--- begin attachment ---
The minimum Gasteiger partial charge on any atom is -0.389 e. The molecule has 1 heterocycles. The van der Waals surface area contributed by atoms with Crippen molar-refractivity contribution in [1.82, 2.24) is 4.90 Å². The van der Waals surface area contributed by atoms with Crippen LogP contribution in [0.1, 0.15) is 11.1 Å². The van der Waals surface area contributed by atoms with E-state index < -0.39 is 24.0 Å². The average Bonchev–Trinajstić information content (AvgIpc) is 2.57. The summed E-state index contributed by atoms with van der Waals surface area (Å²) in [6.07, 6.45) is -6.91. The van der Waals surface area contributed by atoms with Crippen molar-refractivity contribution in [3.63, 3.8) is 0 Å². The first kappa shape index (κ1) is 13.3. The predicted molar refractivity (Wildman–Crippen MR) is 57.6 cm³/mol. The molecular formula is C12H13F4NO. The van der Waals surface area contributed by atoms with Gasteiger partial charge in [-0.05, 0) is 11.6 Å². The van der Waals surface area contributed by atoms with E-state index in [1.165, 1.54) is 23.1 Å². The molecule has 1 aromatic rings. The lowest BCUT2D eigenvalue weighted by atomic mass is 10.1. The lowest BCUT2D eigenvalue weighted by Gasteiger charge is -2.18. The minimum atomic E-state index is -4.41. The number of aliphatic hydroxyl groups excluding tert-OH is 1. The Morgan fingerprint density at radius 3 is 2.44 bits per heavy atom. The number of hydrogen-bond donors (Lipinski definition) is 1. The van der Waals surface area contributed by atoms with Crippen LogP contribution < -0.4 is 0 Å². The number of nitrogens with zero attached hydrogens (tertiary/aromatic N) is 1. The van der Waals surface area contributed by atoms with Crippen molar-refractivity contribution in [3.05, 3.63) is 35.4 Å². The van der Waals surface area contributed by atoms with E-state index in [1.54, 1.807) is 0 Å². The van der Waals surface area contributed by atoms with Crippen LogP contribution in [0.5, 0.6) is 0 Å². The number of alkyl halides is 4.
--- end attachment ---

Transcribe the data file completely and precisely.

The minimum Gasteiger partial charge on any atom is -0.389 e. The molecule has 1 heterocycles. The van der Waals surface area contributed by atoms with Crippen molar-refractivity contribution in [1.82, 2.24) is 4.90 Å². The van der Waals surface area contributed by atoms with Crippen LogP contribution in [0.1, 0.15) is 11.1 Å². The van der Waals surface area contributed by atoms with E-state index < -0.39 is 24.0 Å². The average Bonchev–Trinajstić information content (AvgIpc) is 2.57. The summed E-state index contributed by atoms with van der Waals surface area (Å²) in [6.07, 6.45) is -6.91. The van der Waals surface area contributed by atoms with Crippen molar-refractivity contribution in [3.63, 3.8) is 0 Å². The first kappa shape index (κ1) is 13.3. The predicted molar refractivity (Wildman–Crippen MR) is 57.6 cm³/mol. The molecular formula is C12H13F4NO. The van der Waals surface area contributed by atoms with Gasteiger partial charge in [-0.05, 0) is 11.6 Å². The van der Waals surface area contributed by atoms with E-state index in [1.165, 1.54) is 23.1 Å². The molecule has 1 aromatic rings. The lowest BCUT2D eigenvalue weighted by atomic mass is 10.1. The lowest BCUT2D eigenvalue weighted by Gasteiger charge is -2.18. The minimum atomic E-state index is -4.41. The number of aliphatic hydroxyl groups excluding tert-OH is 1. The Morgan fingerprint density at radius 3 is 2.44 bits per heavy atom. The number of hydrogen-bond donors (Lipinski definition) is 1. The van der Waals surface area contributed by atoms with Crippen LogP contribution < -0.4 is 0 Å². The number of nitrogens with zero attached hydrogens (tertiary/aromatic N) is 1. The van der Waals surface area contributed by atoms with Crippen molar-refractivity contribution in [3.05, 3.63) is 35.4 Å². The van der Waals surface area contributed by atoms with E-state index in [1.54, 1.807) is 0 Å². The van der Waals surface area contributed by atoms with Crippen LogP contribution in [0.5, 0.6) is 0 Å². The number of alkyl halides is 4.